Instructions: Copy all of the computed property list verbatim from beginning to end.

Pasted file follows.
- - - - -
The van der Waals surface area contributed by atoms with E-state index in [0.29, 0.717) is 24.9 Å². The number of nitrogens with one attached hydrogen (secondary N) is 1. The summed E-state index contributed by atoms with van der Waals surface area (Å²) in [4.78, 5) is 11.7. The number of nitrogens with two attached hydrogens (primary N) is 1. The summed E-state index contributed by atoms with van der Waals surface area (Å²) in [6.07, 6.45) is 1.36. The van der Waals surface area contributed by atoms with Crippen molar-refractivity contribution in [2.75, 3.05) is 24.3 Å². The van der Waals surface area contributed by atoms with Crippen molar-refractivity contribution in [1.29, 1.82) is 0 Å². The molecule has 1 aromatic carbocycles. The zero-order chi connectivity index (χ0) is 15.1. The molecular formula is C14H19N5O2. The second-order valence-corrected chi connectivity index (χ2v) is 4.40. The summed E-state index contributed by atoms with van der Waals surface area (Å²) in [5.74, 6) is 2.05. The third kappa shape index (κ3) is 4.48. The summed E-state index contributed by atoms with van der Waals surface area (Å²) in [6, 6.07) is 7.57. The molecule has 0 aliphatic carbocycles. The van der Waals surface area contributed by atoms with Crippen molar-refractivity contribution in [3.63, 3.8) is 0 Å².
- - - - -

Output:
The van der Waals surface area contributed by atoms with E-state index in [0.29, 0.717) is 24.9 Å². The number of nitrogens with one attached hydrogen (secondary N) is 1. The summed E-state index contributed by atoms with van der Waals surface area (Å²) in [4.78, 5) is 11.7. The number of nitrogens with two attached hydrogens (primary N) is 1. The summed E-state index contributed by atoms with van der Waals surface area (Å²) in [6.07, 6.45) is 1.36. The van der Waals surface area contributed by atoms with Crippen molar-refractivity contribution in [2.75, 3.05) is 24.3 Å². The van der Waals surface area contributed by atoms with Crippen molar-refractivity contribution in [1.29, 1.82) is 0 Å². The molecule has 1 aromatic carbocycles. The zero-order chi connectivity index (χ0) is 15.1. The molecular formula is C14H19N5O2. The second-order valence-corrected chi connectivity index (χ2v) is 4.40. The summed E-state index contributed by atoms with van der Waals surface area (Å²) in [5.74, 6) is 2.05. The third kappa shape index (κ3) is 4.48. The summed E-state index contributed by atoms with van der Waals surface area (Å²) in [6, 6.07) is 7.57. The molecule has 0 aliphatic carbocycles. The van der Waals surface area contributed by atoms with Crippen molar-refractivity contribution in [3.63, 3.8) is 0 Å².